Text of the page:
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April 1, 2020
The Department of Labor (DOL) released initial guidance clarifying several provisions set forth in the Families First Coronavirus Response Act (FFCRA) earlier this week. Since then, the DOL has provided a model notice, along with some guidance for handling the notice requirements, and recently updated its Questions and Answers (Q&A) document to address many more items as described below.
Public employers (of all sizes) and private employers with <500 employees who are required to comply with the new Emergency Paid Sick Leave Act and Expanded FMLA requirements going into effect April 1, 2020 are required to provide employees with information about the paid leave. As with other DOL posters (e.g. FMLA and USERRA), the general requirement is that employers must post the notice in a conspicuous location on their premises. However, the DOL recognized that under the current circumstances, many employees may not be working onsite. Therefore, employers can also satisfy the notice requirement if the notice is made available on the employer’s website, or if the notice is mailed or emailed to employees.
The model notice, as well as a Q&A providing instructions for the notice can be found here – https://www.dol.gov/agencies/whd/pandemic.
The Q&A document provided earlier this week set forth 14 questions and answers providing clarity on some of the paid leave requirements such as the effective date (4/1/2020) and how to count employees for purposes of the 500 employees threshold. The DOL has since added substantially to the Q&A document, which now includes 37 questions and answers. The additions provide helpful clarification on the following items, among other things:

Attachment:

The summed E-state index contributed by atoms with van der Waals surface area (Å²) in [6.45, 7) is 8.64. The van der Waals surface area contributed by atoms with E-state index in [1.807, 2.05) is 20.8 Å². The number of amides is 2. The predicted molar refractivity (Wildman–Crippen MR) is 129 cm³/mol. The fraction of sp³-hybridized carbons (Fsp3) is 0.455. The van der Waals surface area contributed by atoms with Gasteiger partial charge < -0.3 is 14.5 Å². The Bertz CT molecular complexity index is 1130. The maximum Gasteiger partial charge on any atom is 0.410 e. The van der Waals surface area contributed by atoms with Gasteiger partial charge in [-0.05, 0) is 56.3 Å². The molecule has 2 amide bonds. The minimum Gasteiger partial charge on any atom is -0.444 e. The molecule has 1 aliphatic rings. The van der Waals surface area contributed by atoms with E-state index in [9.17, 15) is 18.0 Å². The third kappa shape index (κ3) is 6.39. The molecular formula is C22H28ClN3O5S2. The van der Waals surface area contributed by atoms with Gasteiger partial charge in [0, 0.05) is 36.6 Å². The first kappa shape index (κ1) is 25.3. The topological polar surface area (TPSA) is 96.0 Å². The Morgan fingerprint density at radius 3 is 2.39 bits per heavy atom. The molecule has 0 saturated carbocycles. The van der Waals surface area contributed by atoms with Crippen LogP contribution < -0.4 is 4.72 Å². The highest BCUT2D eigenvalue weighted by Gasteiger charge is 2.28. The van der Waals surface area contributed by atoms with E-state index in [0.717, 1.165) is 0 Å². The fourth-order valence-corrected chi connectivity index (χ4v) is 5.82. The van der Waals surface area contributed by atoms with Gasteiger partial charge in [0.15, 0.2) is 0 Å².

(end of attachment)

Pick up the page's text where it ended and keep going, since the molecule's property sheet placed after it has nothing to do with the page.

There are certainly still questions to be answered, and we expect guidance will continue to be provided over the next couple of weeks, but the Q&A document is helpful in providing some direction for employers who are preparing to comply with these new paid leave requirements next week. NOTE: The DOL has promised some flexibility around enforcement through April 17, 2020, during which time the DOL indicates it would prefer to work with employers to help them understand and comply with the requirements. Employers will not be penalized for failure to comply during this period if the employer is making reasonable, good faith efforts to comply.
The updated DOL FAQ can be found here:
The views and opinions expressed within are those of the author(s) and do not necessarily reflect the official policy or position of Parker, Smith & Feek. While every effort has been taken in compiling this information to ensure that its contents are totally accurate, neither the publisher nor the author can accept liability for any inaccuracies or changed circumstances of any information herein or for the consequences of any reliance placed upon it.